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Reliance Communications Falls to a Record Low on Phone Probe

Indian Billionaire Anil Ambani
Indian billionaire Anil Ambani. Photographer: Adeel Halim/Bloomberg

Reliance Communications Ltd., the flagship company of Indian billionaire Anil Ambani, fell to a record in Mumbai trading and led stocks of other group companies lower after investigators widened a phone-license probe.

Reliance Communications declined 7.5 percent to 71.75 rupees at the 3:30 p.m. close of trading in Mumbai, the lowest level since it began trading in 2006. Reliance Capital Ltd. dropped 12 percent to 315.15 rupees, while Reliance Infrastructure Ltd. lost 7.4 percent to 373.45 rupees, the lowest in 8 years.

The Central Bureau of Investigation is examining if Ambani’s Reliance Telecom Ltd. benefited from the sale of mobile-phone permits to ineligible companies. The agency said in court yesterday that it will extend the probe after three Ambani group officials, who were arrested in April, retracted earlier statements recorded during the case, according to K.K. Venugopal, a lawyer representing the CBI.

“This is going to continue until things get clearer -- until there are chargesheets and legal cases,” said K.K. Mital, fund manager at Globe Capital Market Ltd. in New Delhi. “The markets are going to keep reacting.”

Investigators are probing the role of Reliance Telecom, a Reliance Communications unit, in the transfer of Swan Telecom Pvt. to Mauritius-based Delphi Investments Ltd., Venugopal said.

Reliance ADA Group Managing Director Gautam Doshi and Senior Vice Presidents Hari Nair and Surendra Pipara were among nine people charged in April and subsequently arrested by the CBI in connection with the probe of a government sale of wireless permits to ineligible companies.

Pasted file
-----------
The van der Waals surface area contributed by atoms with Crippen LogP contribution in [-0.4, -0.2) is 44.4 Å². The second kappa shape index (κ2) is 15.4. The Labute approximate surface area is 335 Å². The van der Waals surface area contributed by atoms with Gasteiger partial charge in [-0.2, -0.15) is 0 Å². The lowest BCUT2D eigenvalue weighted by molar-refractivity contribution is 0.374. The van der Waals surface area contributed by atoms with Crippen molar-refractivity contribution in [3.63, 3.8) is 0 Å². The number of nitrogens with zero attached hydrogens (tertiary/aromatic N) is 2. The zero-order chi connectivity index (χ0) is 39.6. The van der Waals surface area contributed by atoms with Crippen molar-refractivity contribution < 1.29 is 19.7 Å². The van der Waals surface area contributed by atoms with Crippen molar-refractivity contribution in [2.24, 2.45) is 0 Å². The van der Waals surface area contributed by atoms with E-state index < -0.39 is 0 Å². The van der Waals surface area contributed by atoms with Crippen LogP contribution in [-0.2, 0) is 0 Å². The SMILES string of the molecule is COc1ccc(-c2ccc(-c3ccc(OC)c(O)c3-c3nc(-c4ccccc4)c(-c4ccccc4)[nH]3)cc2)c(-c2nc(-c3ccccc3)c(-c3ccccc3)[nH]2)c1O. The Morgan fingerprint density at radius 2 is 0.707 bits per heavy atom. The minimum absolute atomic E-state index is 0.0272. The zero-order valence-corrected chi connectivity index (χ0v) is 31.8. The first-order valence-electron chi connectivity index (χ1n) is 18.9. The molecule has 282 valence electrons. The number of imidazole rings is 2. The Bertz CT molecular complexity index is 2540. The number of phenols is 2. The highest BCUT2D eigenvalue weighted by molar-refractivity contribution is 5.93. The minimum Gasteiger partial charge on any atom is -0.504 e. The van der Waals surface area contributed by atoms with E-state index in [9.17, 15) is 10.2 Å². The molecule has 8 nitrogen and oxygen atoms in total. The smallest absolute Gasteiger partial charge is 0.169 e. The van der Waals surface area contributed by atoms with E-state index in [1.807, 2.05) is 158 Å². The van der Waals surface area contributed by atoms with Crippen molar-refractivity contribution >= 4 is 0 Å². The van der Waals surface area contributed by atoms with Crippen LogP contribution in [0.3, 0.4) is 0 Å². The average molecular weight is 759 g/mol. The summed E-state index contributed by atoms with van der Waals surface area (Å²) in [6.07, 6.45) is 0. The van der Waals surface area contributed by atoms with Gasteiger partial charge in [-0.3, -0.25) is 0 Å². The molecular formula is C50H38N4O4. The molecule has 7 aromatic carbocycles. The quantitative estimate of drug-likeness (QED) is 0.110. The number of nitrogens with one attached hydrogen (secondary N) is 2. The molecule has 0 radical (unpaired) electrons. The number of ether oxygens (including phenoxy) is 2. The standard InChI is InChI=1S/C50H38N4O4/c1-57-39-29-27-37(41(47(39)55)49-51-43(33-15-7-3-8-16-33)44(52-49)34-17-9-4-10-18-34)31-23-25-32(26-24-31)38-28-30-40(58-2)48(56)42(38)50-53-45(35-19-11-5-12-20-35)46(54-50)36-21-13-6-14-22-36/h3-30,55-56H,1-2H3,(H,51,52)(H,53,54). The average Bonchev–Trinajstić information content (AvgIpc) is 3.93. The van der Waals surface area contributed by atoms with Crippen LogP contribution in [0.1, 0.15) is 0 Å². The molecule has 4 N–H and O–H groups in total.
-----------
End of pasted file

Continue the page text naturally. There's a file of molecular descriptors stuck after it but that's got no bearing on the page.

Auditor’s Report

Reliance denied Venugopal’s comments.

There’s been no change in stance “by any of the Reliance executives,” spokesman Daljeet Singh said in a statement today. Neither Reliance Telecom nor Reliance ADA Group “are beneficiaries of any telecom license issued in January 2008.”

The Comptroller and Auditor General of India said in a report submitted to parliament on Nov. 16 that applications from companies including Swan Telecom should have been rejected because they were ineligible. Swan Telecom suppressed information and submitted false documents in its license application, the auditor said.

Department of Telecommunications rules stipulate that an operator can’t own 10 percent or more in another operator that provides services in the same telecom zone.

Reliance Telecom “held only 9.9 percent of the equity share capital of Swan Telecom at the time of filing the relevant license application in March 2007,” the company said in an e-mailed statement Feb. 13.

“As per the provisions of the Companies Act 1956, the preference share capital held by Reliance Telecom in Swan Telecom is not to be included for purposes of determining shareholding levels,” the company said.

Reliance Telecom is a wholly owned unit of Reliance Communications, India’s second-largest mobile-phone carrier.

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